Together we can drown out the shrill hate speech that says my life isn’t worth the same as everybody else’s just because I’m transgender. Take a moment to remember our victims. Then get involved. Today.
Sandra Meade is the chair of the Kansas Equality Coalition, Metro Kansas City Chapter.
Worldwide opera star Renée Fleming will perform in Kansas City on Thursday night, November 18, but the day before, she'll be part of a panel discussion for "Music and the Mind" — a conversation about how music affects the brain, cognitive development, healing and quality of life.
WHAT: Music and the Mind with Renée Fleming
WHEN: Wednesday, Nov 17, 2021
TIME: 4:00-5:30 PM
WHERE: The 1900 Building, 1900 Shawnee Mission Parkway, Mission Woods, KS, 66205
Music has a profound impact and the ability to shape 86 billion neurons in the brain for cognitive development, healing, and therapy. Science research has clearly shown that music therapy interventions can improve quality of life across nearly all neurological disorders. And there is tremendous public-interest in applying music to creative aging, childhood development, and community wellness.
But scientists want to know more.
Join soprano Renée Fleming and a distinguished panel of local Kansas City experts in neurology, music therapy, music and healing, and more for this cutting-edge discussion. Audience members will be able to participate in a Q&A following the panel discussion.
*Please note this Music and the Mind Event is not a musical performance*
As Artistic Advisor at Large to the John F. Kennedy Center for the Performing Arts, Renée Fleming has spearheaded a collaboration with the National Institutes of Health, with the participation of the National Endowment for the Arts (NEA). The Sound Health initiative explores and brings attention to research and practice at the intersection of music, health, and neuroscience. This collaboration has led to workshops at the NIH, and events and performances at the Kennedy Center. This initiative has also led the NIH to recently award $20 million dollars in funding for music and neuroscience research over five years.
As part of her advocacy, Fleming is also advisor to the recently launched NEA/UCSF Sound Health Network and co-chair of the Aspen Institute/Johns Hopkins NeuroArts Blueprint, both working to advance the field of arts and health.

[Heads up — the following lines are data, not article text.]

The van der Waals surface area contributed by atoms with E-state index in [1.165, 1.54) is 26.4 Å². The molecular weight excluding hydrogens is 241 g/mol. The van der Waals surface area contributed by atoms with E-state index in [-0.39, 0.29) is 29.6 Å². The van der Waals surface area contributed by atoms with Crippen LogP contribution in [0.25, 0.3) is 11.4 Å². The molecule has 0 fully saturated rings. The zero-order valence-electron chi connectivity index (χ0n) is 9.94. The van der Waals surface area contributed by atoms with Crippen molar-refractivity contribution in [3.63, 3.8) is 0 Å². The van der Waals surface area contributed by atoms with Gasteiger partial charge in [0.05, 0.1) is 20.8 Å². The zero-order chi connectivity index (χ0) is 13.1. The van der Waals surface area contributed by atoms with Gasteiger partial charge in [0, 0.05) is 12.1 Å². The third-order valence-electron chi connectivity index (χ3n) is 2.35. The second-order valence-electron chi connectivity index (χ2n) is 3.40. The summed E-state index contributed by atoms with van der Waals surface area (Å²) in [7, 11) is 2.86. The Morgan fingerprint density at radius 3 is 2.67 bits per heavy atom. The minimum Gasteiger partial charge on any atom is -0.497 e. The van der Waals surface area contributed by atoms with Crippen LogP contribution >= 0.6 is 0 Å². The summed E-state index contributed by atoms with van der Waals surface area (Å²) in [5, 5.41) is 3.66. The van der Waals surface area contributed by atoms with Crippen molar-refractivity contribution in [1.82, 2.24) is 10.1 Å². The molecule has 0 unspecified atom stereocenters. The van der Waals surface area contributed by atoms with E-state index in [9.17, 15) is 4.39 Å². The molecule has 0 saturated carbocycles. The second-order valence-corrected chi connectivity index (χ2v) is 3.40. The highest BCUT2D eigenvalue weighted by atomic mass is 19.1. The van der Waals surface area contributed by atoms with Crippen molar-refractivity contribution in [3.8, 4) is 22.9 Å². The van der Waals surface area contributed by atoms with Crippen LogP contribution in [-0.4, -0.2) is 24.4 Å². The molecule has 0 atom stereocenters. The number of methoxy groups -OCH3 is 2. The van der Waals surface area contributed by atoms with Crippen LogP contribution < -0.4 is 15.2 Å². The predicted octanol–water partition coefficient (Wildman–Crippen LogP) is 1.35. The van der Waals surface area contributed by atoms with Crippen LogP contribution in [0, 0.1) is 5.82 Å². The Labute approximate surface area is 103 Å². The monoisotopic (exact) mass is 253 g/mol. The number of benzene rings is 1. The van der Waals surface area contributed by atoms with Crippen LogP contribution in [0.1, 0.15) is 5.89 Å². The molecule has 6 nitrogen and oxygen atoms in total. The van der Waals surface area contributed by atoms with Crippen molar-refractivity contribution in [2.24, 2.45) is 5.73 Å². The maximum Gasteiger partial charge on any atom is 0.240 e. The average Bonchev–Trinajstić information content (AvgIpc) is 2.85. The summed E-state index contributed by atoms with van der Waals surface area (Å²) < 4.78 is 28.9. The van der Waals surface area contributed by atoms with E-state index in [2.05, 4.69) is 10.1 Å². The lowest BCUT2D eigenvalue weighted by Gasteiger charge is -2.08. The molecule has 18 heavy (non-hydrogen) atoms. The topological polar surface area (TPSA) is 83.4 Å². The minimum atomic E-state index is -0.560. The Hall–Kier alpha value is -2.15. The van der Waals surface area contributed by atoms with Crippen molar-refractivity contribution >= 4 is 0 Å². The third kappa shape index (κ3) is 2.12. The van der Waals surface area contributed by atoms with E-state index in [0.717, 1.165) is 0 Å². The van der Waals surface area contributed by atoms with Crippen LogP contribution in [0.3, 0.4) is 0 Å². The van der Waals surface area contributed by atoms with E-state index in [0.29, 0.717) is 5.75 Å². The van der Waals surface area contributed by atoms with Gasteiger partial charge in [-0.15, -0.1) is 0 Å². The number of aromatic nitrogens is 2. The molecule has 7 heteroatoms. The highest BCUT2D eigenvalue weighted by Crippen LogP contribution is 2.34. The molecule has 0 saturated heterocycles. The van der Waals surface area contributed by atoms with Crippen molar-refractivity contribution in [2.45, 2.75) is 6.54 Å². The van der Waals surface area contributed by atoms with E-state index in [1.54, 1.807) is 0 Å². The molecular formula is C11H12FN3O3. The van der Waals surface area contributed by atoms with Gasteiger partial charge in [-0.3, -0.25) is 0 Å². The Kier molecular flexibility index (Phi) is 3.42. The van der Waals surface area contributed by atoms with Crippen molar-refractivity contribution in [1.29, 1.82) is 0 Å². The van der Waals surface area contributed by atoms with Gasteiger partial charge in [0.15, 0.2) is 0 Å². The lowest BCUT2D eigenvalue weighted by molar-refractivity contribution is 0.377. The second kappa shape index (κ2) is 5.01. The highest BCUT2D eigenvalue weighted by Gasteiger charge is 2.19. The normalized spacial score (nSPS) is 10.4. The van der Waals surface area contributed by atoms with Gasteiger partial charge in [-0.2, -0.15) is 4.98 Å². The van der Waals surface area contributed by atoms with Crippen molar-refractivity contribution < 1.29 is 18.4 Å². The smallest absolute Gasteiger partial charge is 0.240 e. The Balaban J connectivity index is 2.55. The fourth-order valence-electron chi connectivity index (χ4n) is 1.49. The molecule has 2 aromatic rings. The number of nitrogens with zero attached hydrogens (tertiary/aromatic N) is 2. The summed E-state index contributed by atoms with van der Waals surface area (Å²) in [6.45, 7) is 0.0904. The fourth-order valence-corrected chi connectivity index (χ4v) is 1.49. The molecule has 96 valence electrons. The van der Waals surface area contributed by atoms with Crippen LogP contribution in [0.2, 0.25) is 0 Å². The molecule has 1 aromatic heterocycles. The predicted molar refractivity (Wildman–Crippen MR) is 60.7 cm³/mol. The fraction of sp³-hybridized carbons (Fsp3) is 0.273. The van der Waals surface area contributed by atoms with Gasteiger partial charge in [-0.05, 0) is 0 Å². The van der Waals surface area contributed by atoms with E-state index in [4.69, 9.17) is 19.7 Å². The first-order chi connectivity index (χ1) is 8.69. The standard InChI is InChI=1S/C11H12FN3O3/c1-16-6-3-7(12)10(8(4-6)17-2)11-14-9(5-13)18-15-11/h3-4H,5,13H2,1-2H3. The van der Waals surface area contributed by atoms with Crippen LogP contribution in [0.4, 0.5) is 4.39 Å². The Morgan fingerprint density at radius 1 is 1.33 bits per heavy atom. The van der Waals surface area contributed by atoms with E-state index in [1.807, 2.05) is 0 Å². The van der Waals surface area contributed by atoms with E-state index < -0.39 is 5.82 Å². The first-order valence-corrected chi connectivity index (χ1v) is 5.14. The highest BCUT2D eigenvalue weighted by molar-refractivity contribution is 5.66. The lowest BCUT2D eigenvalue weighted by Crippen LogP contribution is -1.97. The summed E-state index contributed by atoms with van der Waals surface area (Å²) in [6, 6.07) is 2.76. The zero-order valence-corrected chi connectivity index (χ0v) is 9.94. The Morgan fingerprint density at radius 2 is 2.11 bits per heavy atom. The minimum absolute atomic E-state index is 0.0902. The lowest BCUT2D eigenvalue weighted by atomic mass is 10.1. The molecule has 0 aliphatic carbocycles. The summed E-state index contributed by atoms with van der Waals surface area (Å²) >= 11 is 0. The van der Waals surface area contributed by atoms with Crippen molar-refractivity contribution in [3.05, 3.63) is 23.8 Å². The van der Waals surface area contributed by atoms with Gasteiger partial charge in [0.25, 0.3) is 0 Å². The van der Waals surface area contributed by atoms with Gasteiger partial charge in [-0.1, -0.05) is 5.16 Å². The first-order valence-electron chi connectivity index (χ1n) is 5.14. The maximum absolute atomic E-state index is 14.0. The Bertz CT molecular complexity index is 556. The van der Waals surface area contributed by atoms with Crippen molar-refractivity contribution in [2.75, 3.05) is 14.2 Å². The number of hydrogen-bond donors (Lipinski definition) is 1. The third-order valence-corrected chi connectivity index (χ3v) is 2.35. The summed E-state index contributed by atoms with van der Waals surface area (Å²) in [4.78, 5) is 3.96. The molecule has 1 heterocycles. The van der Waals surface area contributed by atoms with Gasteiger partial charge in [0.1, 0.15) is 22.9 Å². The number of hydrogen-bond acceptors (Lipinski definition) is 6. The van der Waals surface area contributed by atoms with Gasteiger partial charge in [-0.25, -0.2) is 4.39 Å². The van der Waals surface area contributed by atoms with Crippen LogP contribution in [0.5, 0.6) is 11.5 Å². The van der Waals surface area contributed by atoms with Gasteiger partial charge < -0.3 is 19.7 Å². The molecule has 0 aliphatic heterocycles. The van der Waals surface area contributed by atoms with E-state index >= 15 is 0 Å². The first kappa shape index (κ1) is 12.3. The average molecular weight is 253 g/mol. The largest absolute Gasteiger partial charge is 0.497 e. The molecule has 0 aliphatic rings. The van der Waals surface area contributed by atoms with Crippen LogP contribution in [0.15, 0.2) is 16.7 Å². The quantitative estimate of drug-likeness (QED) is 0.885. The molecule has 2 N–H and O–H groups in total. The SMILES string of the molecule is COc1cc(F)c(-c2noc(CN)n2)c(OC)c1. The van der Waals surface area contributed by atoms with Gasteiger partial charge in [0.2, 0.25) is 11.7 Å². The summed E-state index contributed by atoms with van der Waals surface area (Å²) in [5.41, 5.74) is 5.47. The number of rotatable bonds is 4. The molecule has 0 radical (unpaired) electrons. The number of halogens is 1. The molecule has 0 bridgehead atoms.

This event is free and open to the public, but seating is limited. Please call the Harriman-Jewell Series at 816-415-5025 to reserve your seat.
WHAT: Renée Fleming, soprano in recital
WHEN: Thursday, Nov 18, 2021
TIME: 7:00 PM
WHERE: Helzberg Hall, Kauffman Center for the Performing Arts
COST: Tickets from $25.00 *discounts available for students, educators, first responders, active duty military and veterans with valid I.D.
Pair a glorious voice with a winning personality and you have a diva for the ages. Renée Fleming is a longstanding Harriman-Jewell Series favorite. With her many television and Broadway appearances, Fleming has been embraced by music lovers of all genres.
Whether singing at the Nobel Peace Prize ceremony, the Olympics, or Queen Elizabeth’s Diamond Jubilee, Renée Fleming represents opera to the world. In addition to her numerous operatic performances, Fleming often works classic show tunes and the Great American Songbook into her recitals. Fleming’s trademark rapport with audiences will give her Kansas City performance a warmth that is personal and sincere.
Rob Ainsley is pianist for the recital. His diverse career as a musician, conductor, educator, and administrator has taken him to top organizations and colleges from coast to coast. He now serves as Director of the Washington National Opera’s Cafritz Young Artists and American Opera Initiative. Ainsley performed with Renée Fleming in The Metropolitan Opera’s August 2020 “Met Stars Live in Concert” that was streamed worldwide.
ABOUT THE HARRIMAN-JEWELL SERIES
Renée Fleming's recital will mark the 977th performance since the Series was founded in 1965. From free education events that allow interaction with musicians and dancers, to our free Discovery Concerts that are open to the community, the Harriman-Jewell Series continues to offer life-enriching opportunities for its community's youth and lifelong learners.